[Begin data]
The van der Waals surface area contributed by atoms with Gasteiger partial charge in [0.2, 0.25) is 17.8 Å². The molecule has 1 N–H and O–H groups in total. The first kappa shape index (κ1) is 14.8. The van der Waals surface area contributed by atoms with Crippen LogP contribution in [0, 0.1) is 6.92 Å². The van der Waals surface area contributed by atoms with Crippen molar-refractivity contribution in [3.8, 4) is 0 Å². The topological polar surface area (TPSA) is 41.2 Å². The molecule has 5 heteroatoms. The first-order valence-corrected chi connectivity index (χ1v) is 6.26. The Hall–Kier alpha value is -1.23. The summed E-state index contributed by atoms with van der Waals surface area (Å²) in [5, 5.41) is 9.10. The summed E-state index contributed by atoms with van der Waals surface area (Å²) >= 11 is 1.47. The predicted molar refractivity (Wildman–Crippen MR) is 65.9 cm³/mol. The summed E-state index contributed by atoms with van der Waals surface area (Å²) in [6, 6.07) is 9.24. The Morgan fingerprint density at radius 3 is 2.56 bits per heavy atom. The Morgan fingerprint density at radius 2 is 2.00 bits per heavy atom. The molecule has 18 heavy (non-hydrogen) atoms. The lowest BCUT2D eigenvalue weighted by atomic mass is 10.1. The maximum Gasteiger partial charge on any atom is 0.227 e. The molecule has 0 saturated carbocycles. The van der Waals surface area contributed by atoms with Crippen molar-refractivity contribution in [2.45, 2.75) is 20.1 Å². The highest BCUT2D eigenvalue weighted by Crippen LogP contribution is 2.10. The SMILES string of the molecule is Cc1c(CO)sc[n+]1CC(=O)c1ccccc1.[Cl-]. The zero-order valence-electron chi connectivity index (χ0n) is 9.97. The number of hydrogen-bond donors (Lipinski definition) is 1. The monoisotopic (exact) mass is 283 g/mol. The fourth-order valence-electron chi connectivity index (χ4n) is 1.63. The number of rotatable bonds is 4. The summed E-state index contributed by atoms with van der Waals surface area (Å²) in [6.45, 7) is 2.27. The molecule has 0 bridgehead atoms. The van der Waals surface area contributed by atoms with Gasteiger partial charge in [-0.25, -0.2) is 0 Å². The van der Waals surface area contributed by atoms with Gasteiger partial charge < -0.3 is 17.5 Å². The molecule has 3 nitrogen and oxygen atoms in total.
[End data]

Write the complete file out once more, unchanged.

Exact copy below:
The van der Waals surface area contributed by atoms with Gasteiger partial charge in [0.2, 0.25) is 17.8 Å². The molecule has 1 N–H and O–H groups in total. The first kappa shape index (κ1) is 14.8. The van der Waals surface area contributed by atoms with Crippen LogP contribution in [0, 0.1) is 6.92 Å². The van der Waals surface area contributed by atoms with Crippen molar-refractivity contribution in [3.8, 4) is 0 Å². The topological polar surface area (TPSA) is 41.2 Å². The molecule has 5 heteroatoms. The first-order valence-corrected chi connectivity index (χ1v) is 6.26. The Hall–Kier alpha value is -1.23. The summed E-state index contributed by atoms with van der Waals surface area (Å²) in [5, 5.41) is 9.10. The summed E-state index contributed by atoms with van der Waals surface area (Å²) >= 11 is 1.47. The predicted molar refractivity (Wildman–Crippen MR) is 65.9 cm³/mol. The summed E-state index contributed by atoms with van der Waals surface area (Å²) in [6, 6.07) is 9.24. The Morgan fingerprint density at radius 3 is 2.56 bits per heavy atom. The Morgan fingerprint density at radius 2 is 2.00 bits per heavy atom. The molecule has 18 heavy (non-hydrogen) atoms. The lowest BCUT2D eigenvalue weighted by atomic mass is 10.1. The maximum Gasteiger partial charge on any atom is 0.227 e. The molecule has 0 saturated carbocycles. The van der Waals surface area contributed by atoms with Crippen molar-refractivity contribution in [2.45, 2.75) is 20.1 Å². The highest BCUT2D eigenvalue weighted by Crippen LogP contribution is 2.10. The SMILES string of the molecule is Cc1c(CO)sc[n+]1CC(=O)c1ccccc1.[Cl-]. The zero-order valence-electron chi connectivity index (χ0n) is 9.97. The number of hydrogen-bond donors (Lipinski definition) is 1. The monoisotopic (exact) mass is 283 g/mol. The fourth-order valence-electron chi connectivity index (χ4n) is 1.63. The number of rotatable bonds is 4. The summed E-state index contributed by atoms with van der Waals surface area (Å²) in [6.45, 7) is 2.27. The molecule has 0 bridgehead atoms. The van der Waals surface area contributed by atoms with Gasteiger partial charge in [-0.25, -0.2) is 0 Å². The van der Waals surface area contributed by atoms with Gasteiger partial charge < -0.3 is 17.5 Å². The molecule has 3 nitrogen and oxygen atoms in total.